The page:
OC3D Member Joins the Exclusive 8Ghz Club!
Published: 25th October 2014 | Source: OC3D Forum |
OC3D Member Joins the Exclusive 8GHz Club!
Hello there, ladies and gentlemen of the OC3D universe. Good King Tom decided that it's time for a rather different type of news article from myself, so, today we are talking about a user who has quite a special rig and has managed a rather extraordinary feat. They go by the name of ObscureParadox and if you have an interest in over-clocking then you're going to want to pay very close attention.
I'm sure that everyone who has tried to over-clock their CPU will have dreamed of winning the 'silicon lottery' and finding that one chip that they can push far beyond the boundaries of 4 and even 5GHz. With air and water you can only go so far but, if you're serious enough about it, you'll try liquid nitrogen, more commonly referred to as LN2. At least, that's what competitive over-clockers do, like OC3D Forum member, ObscureParadox.
If this was a super-hero film, you'd now be getting the back-story to where and how it all began... ObscureParadox, or Lewis, as he's known in the real world, has been Over-clocking for a couple of years. His first rig and after a freak accident with a radioactive stick of RAM... Just kidding! Anyway, Lewis has been a serious over-clocker for the last 2 years or so, benching with LN2 for roughly a year. Past experiences with custom water cooling loops and dry ice left him hungry for better performance.
A noteworthy achievement would be over-clocking an Intel Mobile Celeron 1.2GHz CPU by a whopping 235% - yes, 235 percent. The lowly Celeron CPU was given a boost all the way from 1.2GHz all the way up to 4.02GHz (4,021.83MHz if we're being accurate). This was obviously using LN2 in the SF3D Inflection pot, and, until recently, this was the record for this chip, and it's only as of September this year, that it was beaten.
The little Celeron rig that could! HWBOT submission
This brings me to Lewis' latest achievement. The AMD FX-8350, as most of you probably know, is great for over-clocking. Competitively, this CPU has been pushed past the 8GHz barrier, and that's what Lewis has achieved. It's an exclusive club and something that can only be achieved with LN2. The actual chip that Lewis used was stable at around 5.1/5.2GHz on water, with around 1.45v, so it is quite a good find.
The volts use for the 7.4-7.5GHz over-clocks were all 1.84-1.88v, depending on the benchmark. One module hit a wall at this speed whereas the others were stable up to 7.7GHz on multi-threaded benchmarks. For the PiFast result, Lewis used a voltage of 1.95v but that was also at 7.9GHz which would have been needed for a stable bench, at that speed.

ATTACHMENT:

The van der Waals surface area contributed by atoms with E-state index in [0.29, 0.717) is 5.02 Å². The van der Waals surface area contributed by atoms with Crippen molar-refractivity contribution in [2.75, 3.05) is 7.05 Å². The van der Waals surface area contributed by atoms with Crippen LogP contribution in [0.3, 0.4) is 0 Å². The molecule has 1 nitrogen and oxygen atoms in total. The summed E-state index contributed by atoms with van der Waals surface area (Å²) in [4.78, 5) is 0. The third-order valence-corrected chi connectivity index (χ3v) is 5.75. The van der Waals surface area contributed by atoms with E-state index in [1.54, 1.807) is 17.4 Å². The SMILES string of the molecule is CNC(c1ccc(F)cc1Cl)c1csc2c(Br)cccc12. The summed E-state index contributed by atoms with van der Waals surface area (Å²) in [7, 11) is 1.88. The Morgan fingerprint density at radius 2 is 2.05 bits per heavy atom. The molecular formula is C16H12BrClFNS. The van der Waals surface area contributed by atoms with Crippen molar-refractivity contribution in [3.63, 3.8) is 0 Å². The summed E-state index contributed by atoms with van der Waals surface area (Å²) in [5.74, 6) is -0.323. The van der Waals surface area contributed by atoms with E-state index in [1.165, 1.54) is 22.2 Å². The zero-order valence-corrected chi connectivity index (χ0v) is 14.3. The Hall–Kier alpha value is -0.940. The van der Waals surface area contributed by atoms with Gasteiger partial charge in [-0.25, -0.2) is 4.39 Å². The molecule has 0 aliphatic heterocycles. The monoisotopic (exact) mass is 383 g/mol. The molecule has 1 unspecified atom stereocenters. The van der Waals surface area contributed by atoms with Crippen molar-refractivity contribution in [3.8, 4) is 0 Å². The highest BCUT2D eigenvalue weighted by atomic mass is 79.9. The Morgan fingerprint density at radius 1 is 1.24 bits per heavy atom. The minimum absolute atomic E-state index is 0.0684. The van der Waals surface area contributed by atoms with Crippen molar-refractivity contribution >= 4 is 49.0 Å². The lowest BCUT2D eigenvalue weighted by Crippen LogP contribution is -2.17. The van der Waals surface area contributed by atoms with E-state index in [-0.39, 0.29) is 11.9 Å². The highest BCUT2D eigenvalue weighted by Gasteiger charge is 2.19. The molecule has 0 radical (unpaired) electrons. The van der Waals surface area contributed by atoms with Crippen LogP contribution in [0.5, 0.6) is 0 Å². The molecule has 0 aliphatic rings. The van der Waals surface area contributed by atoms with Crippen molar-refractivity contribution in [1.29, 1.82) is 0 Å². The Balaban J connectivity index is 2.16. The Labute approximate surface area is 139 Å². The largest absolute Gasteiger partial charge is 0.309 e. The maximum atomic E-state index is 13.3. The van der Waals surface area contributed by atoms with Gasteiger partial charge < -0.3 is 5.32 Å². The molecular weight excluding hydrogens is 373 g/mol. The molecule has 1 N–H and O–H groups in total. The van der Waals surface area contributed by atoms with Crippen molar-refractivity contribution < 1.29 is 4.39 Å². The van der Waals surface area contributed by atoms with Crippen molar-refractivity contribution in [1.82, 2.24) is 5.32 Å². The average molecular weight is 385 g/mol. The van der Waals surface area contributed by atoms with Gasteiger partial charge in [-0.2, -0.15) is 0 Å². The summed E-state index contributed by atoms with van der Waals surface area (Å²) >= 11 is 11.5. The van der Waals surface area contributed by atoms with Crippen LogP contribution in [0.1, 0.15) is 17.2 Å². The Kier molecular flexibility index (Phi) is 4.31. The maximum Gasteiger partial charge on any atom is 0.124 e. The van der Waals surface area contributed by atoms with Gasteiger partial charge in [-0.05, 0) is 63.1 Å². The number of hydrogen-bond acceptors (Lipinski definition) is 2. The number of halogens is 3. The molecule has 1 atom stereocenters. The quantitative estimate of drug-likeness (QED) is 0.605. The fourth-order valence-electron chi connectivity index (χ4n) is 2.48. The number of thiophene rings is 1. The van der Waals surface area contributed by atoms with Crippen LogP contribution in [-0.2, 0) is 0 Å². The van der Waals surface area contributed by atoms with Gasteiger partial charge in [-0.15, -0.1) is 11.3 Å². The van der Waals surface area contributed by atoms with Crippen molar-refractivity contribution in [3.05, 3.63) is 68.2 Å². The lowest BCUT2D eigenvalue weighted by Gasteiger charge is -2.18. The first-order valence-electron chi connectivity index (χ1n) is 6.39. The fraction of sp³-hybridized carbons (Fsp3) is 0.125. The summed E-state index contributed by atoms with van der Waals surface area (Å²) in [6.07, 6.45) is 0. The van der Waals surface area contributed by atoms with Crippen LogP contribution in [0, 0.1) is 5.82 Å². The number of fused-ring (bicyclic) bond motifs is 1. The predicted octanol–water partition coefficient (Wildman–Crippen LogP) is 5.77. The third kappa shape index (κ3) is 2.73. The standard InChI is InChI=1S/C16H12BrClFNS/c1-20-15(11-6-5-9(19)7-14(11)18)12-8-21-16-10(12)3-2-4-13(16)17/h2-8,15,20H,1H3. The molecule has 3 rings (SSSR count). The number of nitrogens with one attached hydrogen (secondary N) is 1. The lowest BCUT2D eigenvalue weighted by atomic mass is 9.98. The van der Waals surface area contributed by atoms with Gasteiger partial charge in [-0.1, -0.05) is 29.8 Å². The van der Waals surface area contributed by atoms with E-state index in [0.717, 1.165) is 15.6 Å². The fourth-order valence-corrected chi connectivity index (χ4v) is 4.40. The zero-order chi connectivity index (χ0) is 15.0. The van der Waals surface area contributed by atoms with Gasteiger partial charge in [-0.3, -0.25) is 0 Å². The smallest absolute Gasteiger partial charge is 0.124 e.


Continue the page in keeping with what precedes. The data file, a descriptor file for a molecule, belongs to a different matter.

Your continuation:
The motherboard was a Crosshair Formula V (none Z variant) and the RAM was 4GB Corsair Dominator GT v7.1s Both were on regular ambient cooling, however they would have been slightly colder than ambient, due to the cold vapour coming off the pot. The RAM was clocked at 2500MHz with timings 8-12-8-28 1T and 1.92v. The RAM was stable at these settings and remained the same throughout most of the benchmarks.
Lewis continued to push the Vishera CPU. He was rewarded with 8090.22 MHz. To achieve this, the CPU was cooled down to -183.6c using LN2, and the pot for this particular run was a 'Kingpin Venom 6.66' pot... Frosty!
Full CPU-Z Validation link here:
Impressed? You should be. When you look at HWBOT, there aren't many people, using the FX-8350, who have achieved 8GHz and above. I asked Lewis if he had any tips for first timers or people looking to break into the extreme over-clockers club:
"I would probably recommend people to start off with a cheap older system if they want to start benchmarking competitively, although a good motherboard for the socket is absolutely crucial if you want to achieve the most out of any given CPU. I would probably recommend people to start off with a cheap older system if they want to start benchmarking competitively, although a good motherboard for the socket is absolutely crucial if you want to achieve the most out of any given CPU."
Lewis also recommends that you learn as much as you can about the benchmarks that you're running and that you get to know everything you can about the hardware AND software that you have, as it can make all the difference:
"Always make sure you're running the most efficient OS possible, which is more often than not, a cut down version of Windows 7 or XP. Play around with your system as much as possible until you cannot get another MHz out of it, then put it under cold. Never get a new system cold without testing as you can waste a lot of time getting a dog chip cold and getting absolutely no results from it."
It's not something you hear everyday and it's not an easy task, in the slightest. It's great that someone with this kind of experience is also willing to share their experiences and helpful tips, so I'd like to thank Lewis (ObscureParadox) for replying and giving me a good insight.